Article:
However, comity is also described as a non-obligatory courtesy rather than a binding force. New Hampshire courts will set aside comity as a matter of discretion if the result would violate a strong public policy, or if it would leave the court in a position where it is unable to render complete justice. Therefore, many states perform a second inquiry to see if there was satisfactory jurisdiction exercised. New Hampshire statute, enacting the Uniform Divorce Recognition Law (UDRL) at RSA 459:1, explicitly forbids the recognition of a foreign divorce if both parties were domiciled in New Hampshire, even if the divorce decree is valid in the issuing jurisdiction. Many states that have not enacted the UDRL have similar statutes or precedent that require at least one spouse to have been subject to the personal jurisdiction via domicile of the issuing court.

These laws are grounded in clear public policy: to discourage ex parte, or “mail-order divorces,” that should have properly been heard. The discouragement of these “mail-order divorces” serves to ensure notice and due process.

Should the issue arise, a practitioner presented with a foreign divorce decree should always ensure that a certified English translation is prepared, and should carefully question the whereabouts and domicile of both spouses at the time of divorce.

Accidental Bigamy and Enforcement Issues

The first issue in the mind of a family law practitioner may turn to the issues of registration, enforcement, and child custody, which were treated extensively in the New Hampshire Supreme Court’s 2014 decision in Yaman v. Yaman. The inquiry between divorce validity and enforcement of child custody overlap somewhat, as both comity and the Uniform Child Custody Jurisdiction and Enforcement Act require notice and an opportunity to be heard. If there was insufficient notice or hearing, both the child custody judgment and divorce judgment are open to simultaneous attack as to their validity and enforcement.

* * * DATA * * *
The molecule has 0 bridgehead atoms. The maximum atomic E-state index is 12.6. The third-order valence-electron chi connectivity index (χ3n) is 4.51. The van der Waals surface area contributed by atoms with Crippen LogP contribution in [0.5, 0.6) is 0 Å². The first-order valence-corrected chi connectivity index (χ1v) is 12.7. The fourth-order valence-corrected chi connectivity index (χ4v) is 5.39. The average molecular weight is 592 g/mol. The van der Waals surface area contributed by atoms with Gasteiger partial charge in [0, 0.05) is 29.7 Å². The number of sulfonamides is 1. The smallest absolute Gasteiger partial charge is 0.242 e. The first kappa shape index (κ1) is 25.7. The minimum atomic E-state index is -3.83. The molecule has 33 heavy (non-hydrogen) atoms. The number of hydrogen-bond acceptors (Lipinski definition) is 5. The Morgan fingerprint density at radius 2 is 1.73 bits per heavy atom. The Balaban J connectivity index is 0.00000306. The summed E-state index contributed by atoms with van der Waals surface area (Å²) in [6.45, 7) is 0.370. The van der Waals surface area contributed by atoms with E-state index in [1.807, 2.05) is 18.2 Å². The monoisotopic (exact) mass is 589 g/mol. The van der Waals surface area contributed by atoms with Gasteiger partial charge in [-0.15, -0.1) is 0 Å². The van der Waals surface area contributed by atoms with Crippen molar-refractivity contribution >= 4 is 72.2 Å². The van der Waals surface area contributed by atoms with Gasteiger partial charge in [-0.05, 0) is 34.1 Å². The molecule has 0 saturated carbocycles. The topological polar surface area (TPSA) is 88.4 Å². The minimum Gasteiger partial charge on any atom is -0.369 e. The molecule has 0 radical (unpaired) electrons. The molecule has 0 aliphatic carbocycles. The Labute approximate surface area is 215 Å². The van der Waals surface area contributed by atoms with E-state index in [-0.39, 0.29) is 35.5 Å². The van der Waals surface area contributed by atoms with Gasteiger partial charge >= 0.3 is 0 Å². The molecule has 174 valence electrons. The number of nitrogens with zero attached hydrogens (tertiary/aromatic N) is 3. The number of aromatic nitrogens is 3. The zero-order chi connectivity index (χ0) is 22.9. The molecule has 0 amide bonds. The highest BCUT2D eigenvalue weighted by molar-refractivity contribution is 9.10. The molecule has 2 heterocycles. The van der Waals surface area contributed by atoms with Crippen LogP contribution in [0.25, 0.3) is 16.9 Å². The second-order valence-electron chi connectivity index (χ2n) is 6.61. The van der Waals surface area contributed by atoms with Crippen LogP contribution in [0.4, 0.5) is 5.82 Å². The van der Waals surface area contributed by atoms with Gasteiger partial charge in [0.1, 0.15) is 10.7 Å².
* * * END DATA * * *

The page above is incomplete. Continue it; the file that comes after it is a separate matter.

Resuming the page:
Another fundamental issue is if a person relying on a foreign divorce is legally free to remarry. Bigamy is a Class B felony in New Hampshire and is void without process. In the case of accidental bigamy, the marriage is nonetheless voidable. In a subsequent “do-over” divorce, equitable distribution of marital assets would be difficult, particularly if the assets of the innocent putative spouse are comingled.

The issue of accidental bigamy is disproportionately common in the practice of immigration law. An adjudicator from US Citizenship and Immigration Services (USCIS) is often the first government official to review the validity of a foreign divorce in the context of applying for a green card through marriage. USCIS examiners are attentive to jurisdictional issues in divorces, especially as certain jurisdictions, e.g. the Dominican Republic, offer one-day “special” divorces that do not require domicile. If the USCIS examiner identifies defective jurisdiction in the underlying divorce, the application for immigration benefits will be denied. A denial of an immigration application causes not only the denial of the green card, but frequently triggers deportation proceedings.


Jamie Gorton

Jamie Gorton is the principal attorney at the Law Offices of Jamie Gorton, which serves the immigration needs of businesses and American families through offices in Manchester, NH, and Malden, Mass.

Supreme Court Rule 42(9) requires all NH admitted attorneys to notify the Bar Association of any address change, home or office.